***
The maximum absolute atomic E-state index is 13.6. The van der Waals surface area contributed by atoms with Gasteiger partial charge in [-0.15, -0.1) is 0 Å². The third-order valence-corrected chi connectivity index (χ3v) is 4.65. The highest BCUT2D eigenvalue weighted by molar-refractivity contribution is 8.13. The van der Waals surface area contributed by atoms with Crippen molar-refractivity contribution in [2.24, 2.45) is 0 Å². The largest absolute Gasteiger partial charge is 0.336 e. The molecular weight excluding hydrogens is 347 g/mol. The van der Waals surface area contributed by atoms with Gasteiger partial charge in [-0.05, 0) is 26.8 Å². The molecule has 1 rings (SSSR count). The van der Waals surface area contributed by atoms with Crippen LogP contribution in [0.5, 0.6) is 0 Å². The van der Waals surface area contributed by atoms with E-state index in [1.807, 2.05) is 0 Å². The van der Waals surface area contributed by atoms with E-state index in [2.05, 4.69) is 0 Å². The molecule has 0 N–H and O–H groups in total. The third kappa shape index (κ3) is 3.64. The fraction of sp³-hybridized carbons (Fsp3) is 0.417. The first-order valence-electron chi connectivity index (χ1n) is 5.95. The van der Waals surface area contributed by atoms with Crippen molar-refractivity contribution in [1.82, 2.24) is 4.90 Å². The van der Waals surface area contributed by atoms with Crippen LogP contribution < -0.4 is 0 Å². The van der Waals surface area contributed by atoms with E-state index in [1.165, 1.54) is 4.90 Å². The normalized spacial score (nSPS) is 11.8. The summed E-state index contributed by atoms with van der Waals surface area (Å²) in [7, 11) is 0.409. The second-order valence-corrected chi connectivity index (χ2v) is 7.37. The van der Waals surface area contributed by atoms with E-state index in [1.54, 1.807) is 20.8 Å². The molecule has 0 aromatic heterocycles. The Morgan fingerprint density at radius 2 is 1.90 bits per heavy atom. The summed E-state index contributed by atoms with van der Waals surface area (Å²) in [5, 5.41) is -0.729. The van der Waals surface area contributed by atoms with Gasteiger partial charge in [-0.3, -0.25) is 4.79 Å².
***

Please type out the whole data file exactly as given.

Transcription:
The maximum absolute atomic E-state index is 13.6. The van der Waals surface area contributed by atoms with Gasteiger partial charge in [-0.15, -0.1) is 0 Å². The third-order valence-corrected chi connectivity index (χ3v) is 4.65. The highest BCUT2D eigenvalue weighted by molar-refractivity contribution is 8.13. The van der Waals surface area contributed by atoms with Crippen molar-refractivity contribution in [2.24, 2.45) is 0 Å². The largest absolute Gasteiger partial charge is 0.336 e. The molecular weight excluding hydrogens is 347 g/mol. The van der Waals surface area contributed by atoms with Gasteiger partial charge in [-0.05, 0) is 26.8 Å². The molecule has 1 rings (SSSR count). The van der Waals surface area contributed by atoms with Crippen LogP contribution in [0.5, 0.6) is 0 Å². The van der Waals surface area contributed by atoms with E-state index in [1.807, 2.05) is 0 Å². The van der Waals surface area contributed by atoms with E-state index in [2.05, 4.69) is 0 Å². The molecule has 0 N–H and O–H groups in total. The third kappa shape index (κ3) is 3.64. The fraction of sp³-hybridized carbons (Fsp3) is 0.417. The first-order valence-electron chi connectivity index (χ1n) is 5.95. The van der Waals surface area contributed by atoms with Crippen molar-refractivity contribution in [1.82, 2.24) is 4.90 Å². The van der Waals surface area contributed by atoms with Crippen LogP contribution < -0.4 is 0 Å². The van der Waals surface area contributed by atoms with E-state index in [1.165, 1.54) is 4.90 Å². The normalized spacial score (nSPS) is 11.8. The summed E-state index contributed by atoms with van der Waals surface area (Å²) in [7, 11) is 0.409. The second-order valence-corrected chi connectivity index (χ2v) is 7.37. The van der Waals surface area contributed by atoms with E-state index in [1.54, 1.807) is 20.8 Å². The molecule has 0 aromatic heterocycles. The Morgan fingerprint density at radius 2 is 1.90 bits per heavy atom. The summed E-state index contributed by atoms with van der Waals surface area (Å²) in [5, 5.41) is -0.729. The van der Waals surface area contributed by atoms with Gasteiger partial charge in [-0.3, -0.25) is 4.79 Å².